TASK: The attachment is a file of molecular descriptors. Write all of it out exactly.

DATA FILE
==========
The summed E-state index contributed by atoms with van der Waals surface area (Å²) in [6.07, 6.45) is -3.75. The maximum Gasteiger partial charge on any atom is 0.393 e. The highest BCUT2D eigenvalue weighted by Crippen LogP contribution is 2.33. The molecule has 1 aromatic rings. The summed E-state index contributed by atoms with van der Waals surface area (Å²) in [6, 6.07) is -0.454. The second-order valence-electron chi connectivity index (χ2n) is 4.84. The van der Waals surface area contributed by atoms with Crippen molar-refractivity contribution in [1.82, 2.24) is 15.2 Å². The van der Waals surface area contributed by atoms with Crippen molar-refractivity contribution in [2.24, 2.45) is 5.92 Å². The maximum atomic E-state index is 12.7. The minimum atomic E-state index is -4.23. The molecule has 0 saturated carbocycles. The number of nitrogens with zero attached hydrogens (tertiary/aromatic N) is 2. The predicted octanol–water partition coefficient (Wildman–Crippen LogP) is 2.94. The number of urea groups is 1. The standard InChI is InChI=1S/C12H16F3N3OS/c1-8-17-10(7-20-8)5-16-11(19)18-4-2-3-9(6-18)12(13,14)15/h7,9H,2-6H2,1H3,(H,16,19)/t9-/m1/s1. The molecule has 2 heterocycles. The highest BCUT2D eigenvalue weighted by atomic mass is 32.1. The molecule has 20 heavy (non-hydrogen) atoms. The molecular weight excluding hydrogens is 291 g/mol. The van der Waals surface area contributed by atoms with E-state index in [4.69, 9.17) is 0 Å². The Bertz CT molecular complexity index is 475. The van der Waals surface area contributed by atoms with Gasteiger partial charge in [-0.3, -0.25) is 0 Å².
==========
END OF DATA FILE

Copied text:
The summed E-state index contributed by atoms with van der Waals surface area (Å²) in [6.07, 6.45) is -3.75. The maximum Gasteiger partial charge on any atom is 0.393 e. The highest BCUT2D eigenvalue weighted by Crippen LogP contribution is 2.33. The molecule has 1 aromatic rings. The summed E-state index contributed by atoms with van der Waals surface area (Å²) in [6, 6.07) is -0.454. The second-order valence-electron chi connectivity index (χ2n) is 4.84. The van der Waals surface area contributed by atoms with Crippen molar-refractivity contribution in [1.82, 2.24) is 15.2 Å². The van der Waals surface area contributed by atoms with Crippen molar-refractivity contribution in [2.24, 2.45) is 5.92 Å². The maximum atomic E-state index is 12.7. The minimum atomic E-state index is -4.23. The molecule has 0 saturated carbocycles. The number of nitrogens with zero attached hydrogens (tertiary/aromatic N) is 2. The predicted octanol–water partition coefficient (Wildman–Crippen LogP) is 2.94. The number of urea groups is 1. The standard InChI is InChI=1S/C12H16F3N3OS/c1-8-17-10(7-20-8)5-16-11(19)18-4-2-3-9(6-18)12(13,14)15/h7,9H,2-6H2,1H3,(H,16,19)/t9-/m1/s1. The molecule has 2 heterocycles. The highest BCUT2D eigenvalue weighted by atomic mass is 32.1. The molecule has 20 heavy (non-hydrogen) atoms. The molecular weight excluding hydrogens is 291 g/mol. The van der Waals surface area contributed by atoms with E-state index in [4.69, 9.17) is 0 Å². The Bertz CT molecular complexity index is 475. The van der Waals surface area contributed by atoms with Gasteiger partial charge in [-0.3, -0.25) is 0 Å².